Do masks work? And if so, should you reach for an N95, a surgical mask, a cloth mask or a gaiter?
Over the past year and a half, researchers have produced a lot of laboratory, model-based and observational evidence on the effectiveness of masks. For many people it has understandably been hard to keep track of what works and what doesn’t.
I’m an assistant professor of environmental health sciences. I, too, have wondered about the answers to these questions, and earlier this year I led a study that examined the research about which materials are best.
Recently, I was part of the largest randomized controlled trial to date testing the effectiveness of mask-wearing. The study has yet to be peer reviewed but has been well received by the medical community. What we found provides gold-standard evidence that confirms previous research: Wearing masks, particularly surgical masks, prevents COVID-19.
Lab and observational studies
People have been using masks to protect themselves from contracting diseasessince the Manchurian outbreak of plague in 1910.
During the coronavirus pandemic, the focus has been on masks as a way of preventing infected persons from contaminating the air around them – called source control. Recent laboratory evidence supports this idea. In April 2020, researchers showed that people infected with a coronavirus – but not SARS-CoV-2 – exhaled less coronavirus RNA into the air around them if they wore a mask. A number of additional laboratory studies have also supported the efficacy of masks.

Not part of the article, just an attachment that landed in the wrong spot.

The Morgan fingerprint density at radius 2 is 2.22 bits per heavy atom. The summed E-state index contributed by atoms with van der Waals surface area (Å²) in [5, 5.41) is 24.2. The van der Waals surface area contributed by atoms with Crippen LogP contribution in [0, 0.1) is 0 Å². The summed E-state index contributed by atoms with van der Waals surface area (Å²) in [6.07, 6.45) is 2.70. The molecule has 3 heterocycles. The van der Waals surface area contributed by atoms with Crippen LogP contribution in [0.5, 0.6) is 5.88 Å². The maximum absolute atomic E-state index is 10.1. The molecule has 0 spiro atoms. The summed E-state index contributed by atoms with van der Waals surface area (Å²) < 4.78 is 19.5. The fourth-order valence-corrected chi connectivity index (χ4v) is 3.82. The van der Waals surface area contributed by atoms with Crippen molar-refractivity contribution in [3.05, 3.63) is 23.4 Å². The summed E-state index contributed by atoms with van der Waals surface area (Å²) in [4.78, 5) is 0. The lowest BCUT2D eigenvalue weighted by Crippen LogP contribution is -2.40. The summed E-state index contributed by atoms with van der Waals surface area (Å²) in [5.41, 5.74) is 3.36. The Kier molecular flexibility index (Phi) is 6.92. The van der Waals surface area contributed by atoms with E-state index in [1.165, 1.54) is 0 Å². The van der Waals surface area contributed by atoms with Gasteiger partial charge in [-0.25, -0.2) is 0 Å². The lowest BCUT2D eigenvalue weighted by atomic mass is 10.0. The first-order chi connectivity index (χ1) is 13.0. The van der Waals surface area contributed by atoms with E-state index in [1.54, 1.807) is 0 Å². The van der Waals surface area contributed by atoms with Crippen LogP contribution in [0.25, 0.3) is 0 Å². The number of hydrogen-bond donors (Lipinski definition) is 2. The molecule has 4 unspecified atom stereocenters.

Out in the real world, many epidemiologists have examined the impact of masking and mask policies to see if masks help slow the spread of COVID-19. One observational study – meaning it was not a controlled study with people wearing or not wearing masks – published in late 2020 looked at demographics, testing, lockdowns and mask-wearing in 196 countries. The researchers found that after controlling for other factors, countries with cultural norms or policies that supported mask-wearing saw weekly per capita coronavirus mortality increase 16% during outbreaks, compared with a 62% weekly increase in countries without mask-wearing norms.
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Source: The Conversation
Date: 8 October